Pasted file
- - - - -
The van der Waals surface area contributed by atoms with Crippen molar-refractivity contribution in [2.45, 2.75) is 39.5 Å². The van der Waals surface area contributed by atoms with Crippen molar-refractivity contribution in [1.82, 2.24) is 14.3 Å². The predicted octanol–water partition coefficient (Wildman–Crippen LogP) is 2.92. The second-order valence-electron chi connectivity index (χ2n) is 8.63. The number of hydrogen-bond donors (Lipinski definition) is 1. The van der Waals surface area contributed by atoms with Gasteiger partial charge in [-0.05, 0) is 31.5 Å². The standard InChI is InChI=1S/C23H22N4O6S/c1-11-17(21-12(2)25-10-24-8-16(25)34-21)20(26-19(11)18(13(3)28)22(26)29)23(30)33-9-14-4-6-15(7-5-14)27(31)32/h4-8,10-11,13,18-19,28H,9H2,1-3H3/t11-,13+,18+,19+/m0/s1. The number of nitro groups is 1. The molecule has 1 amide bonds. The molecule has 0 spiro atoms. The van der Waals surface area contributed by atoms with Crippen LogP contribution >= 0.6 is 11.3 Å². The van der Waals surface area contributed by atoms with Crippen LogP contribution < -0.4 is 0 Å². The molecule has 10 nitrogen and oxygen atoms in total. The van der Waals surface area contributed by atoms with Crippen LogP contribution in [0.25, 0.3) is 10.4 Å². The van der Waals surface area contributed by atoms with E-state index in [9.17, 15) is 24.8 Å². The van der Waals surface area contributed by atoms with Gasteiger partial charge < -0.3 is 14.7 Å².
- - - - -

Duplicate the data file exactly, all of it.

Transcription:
The van der Waals surface area contributed by atoms with Crippen molar-refractivity contribution in [2.45, 2.75) is 39.5 Å². The van der Waals surface area contributed by atoms with Crippen molar-refractivity contribution in [1.82, 2.24) is 14.3 Å². The predicted octanol–water partition coefficient (Wildman–Crippen LogP) is 2.92. The second-order valence-electron chi connectivity index (χ2n) is 8.63. The number of hydrogen-bond donors (Lipinski definition) is 1. The van der Waals surface area contributed by atoms with Gasteiger partial charge in [-0.05, 0) is 31.5 Å². The standard InChI is InChI=1S/C23H22N4O6S/c1-11-17(21-12(2)25-10-24-8-16(25)34-21)20(26-19(11)18(13(3)28)22(26)29)23(30)33-9-14-4-6-15(7-5-14)27(31)32/h4-8,10-11,13,18-19,28H,9H2,1-3H3/t11-,13+,18+,19+/m0/s1. The number of nitro groups is 1. The molecule has 1 amide bonds. The molecule has 0 spiro atoms. The van der Waals surface area contributed by atoms with Crippen LogP contribution >= 0.6 is 11.3 Å². The van der Waals surface area contributed by atoms with Crippen LogP contribution < -0.4 is 0 Å². The molecule has 10 nitrogen and oxygen atoms in total. The van der Waals surface area contributed by atoms with Crippen LogP contribution in [0.25, 0.3) is 10.4 Å². The van der Waals surface area contributed by atoms with E-state index in [9.17, 15) is 24.8 Å². The van der Waals surface area contributed by atoms with Gasteiger partial charge < -0.3 is 14.7 Å².